links for 2009-04-15

links for 2009-04-15

links for 2009-04-15

links for 2009-04-15

links for 2009-04-15

links for 2009-04-15

links for 2009-04-14

  • Great resource list of jailbreak iPhone apps. Oh, I'm sooooo tempted, just don't have the mental bandwidth, and don't think AT&T would let me out of the rest of the contract, hmmmmm….
  • "At a Q&A at the cable industry’s annual show today, Murdoch waxed on about the Kindle’s qualities, then made a reference to investing in a machine that could be even more attractive–one that boasted a large, full-color screen. I was covering the event live [original story below], and these are my notes from the relevant part of his chat. Please bear in mind that this is a very rough paraphrase:

    Murdoch: " We need new models. The first inkling of it is the Kindle. You can get the whole paper there. And you can get the whole of The Wall Street Journal on your BlackBerry. We’re investing in a new device that has a bigger screen, four-color, and you can get everything there." [Did I just hear that correctly?]

    "After the event, I checked in with a News Corp. spokesperson, who confirmed that I hadn’t been hallucinating: News Corp. is indeed in “exploratory” talks about making an investment in a company working on e-reader technologies."

  • "Murdoch said that he was investing in a “new device” with a “bigger screen” to rival the Amazon Kindle, and a News Corp spokesperson later confirmed that “exploratory talks” are in process right now with an e-reader company.

    "Which begs the question, which e-reader is Murdoch backing? We’ve seen a large Fujitsu colour e-reader of late, as well as rival company Hearst prepping one that might tempt us. Who knows, it might even be Sony, which has been fighting hard to draw attention away from the Kindle of late."

  • I'm trying to track down more information on this claim, which I found here:

    "News Corp (NYSE: NWS) has also said it is investing in an e-reader with a bigger screen than the current Kindle, although that device seems still to be in the exploratory phase."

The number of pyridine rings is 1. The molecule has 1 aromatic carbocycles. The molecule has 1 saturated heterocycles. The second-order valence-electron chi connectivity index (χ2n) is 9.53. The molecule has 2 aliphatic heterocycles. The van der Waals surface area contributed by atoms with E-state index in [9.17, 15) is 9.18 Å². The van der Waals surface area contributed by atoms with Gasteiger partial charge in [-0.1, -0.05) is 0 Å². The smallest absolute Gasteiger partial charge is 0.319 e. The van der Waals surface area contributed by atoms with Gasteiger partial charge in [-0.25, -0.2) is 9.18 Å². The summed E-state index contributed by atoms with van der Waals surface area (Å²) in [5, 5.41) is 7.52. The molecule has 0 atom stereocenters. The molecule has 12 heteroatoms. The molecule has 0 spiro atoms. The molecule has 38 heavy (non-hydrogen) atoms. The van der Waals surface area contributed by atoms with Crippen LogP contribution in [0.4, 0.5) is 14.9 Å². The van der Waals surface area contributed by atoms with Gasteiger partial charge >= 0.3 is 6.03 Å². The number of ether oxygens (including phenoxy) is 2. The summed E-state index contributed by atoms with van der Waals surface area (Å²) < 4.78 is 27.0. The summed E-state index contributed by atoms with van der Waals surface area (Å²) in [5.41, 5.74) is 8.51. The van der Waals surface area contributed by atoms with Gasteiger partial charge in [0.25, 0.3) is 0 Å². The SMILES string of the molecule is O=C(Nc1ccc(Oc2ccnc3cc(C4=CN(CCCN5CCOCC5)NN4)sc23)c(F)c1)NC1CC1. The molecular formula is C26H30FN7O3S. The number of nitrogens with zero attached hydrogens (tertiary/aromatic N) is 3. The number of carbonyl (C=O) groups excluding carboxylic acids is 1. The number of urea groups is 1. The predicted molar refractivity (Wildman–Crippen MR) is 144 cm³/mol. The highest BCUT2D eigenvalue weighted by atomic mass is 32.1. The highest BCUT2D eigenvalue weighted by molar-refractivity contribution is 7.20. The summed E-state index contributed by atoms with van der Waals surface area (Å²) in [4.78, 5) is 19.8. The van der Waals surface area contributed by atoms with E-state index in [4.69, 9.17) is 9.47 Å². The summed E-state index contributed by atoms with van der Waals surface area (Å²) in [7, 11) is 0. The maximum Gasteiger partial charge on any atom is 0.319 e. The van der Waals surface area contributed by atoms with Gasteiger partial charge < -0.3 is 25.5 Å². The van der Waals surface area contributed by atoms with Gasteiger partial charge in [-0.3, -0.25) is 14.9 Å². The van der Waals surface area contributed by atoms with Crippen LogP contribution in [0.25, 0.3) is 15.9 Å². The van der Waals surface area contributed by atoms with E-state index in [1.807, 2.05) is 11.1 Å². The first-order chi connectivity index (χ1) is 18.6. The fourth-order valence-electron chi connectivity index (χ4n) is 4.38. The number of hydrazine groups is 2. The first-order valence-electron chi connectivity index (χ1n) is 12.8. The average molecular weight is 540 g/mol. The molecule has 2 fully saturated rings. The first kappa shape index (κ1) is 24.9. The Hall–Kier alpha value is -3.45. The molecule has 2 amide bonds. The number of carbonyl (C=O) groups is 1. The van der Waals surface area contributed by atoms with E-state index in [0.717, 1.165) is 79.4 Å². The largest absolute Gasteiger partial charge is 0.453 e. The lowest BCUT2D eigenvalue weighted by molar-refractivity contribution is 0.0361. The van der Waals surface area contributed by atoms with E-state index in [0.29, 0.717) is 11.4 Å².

• Cool set of interactive data visualization tools my friend Max just told me about. I'll have to play with this
  • Everyblock has responded to LAPD geodata flaws: "We've launched a number of improvements today that help solve two problems: ungeocoded data and inaccurately geocoded data. Some of this is unavoidably technical, but I'll try my best to explain it without getting too geeky…."

WSJ & the Kindle: Puzzling Relationship

What might a larger-screen e-reader look like? Here's what Plastic Logic plans to release later this year. Whether Amazon will follow suit remains to be seen.

What might a larger-screen e-reader look like? Here's what Plastic Logic plans to release later this year. Whether Amazon will follow suit remains to be seen.

Over the weekend, while I was reading the Wall Street Journal on my Kindle e-reader (I pay $10/month for that subscription), I noticed this headline: Amazon Is Developing Bigger-Screen Kindle. I found the article interesting for several reasons — including that the sole source for the headline’s claim is the unnamed group, “people who said they have seen a version of the device.” I was even more surprised to read that “the new Kindle could debut before the 2009 holiday shopping season, they said.” That’s pretty damn ambitious.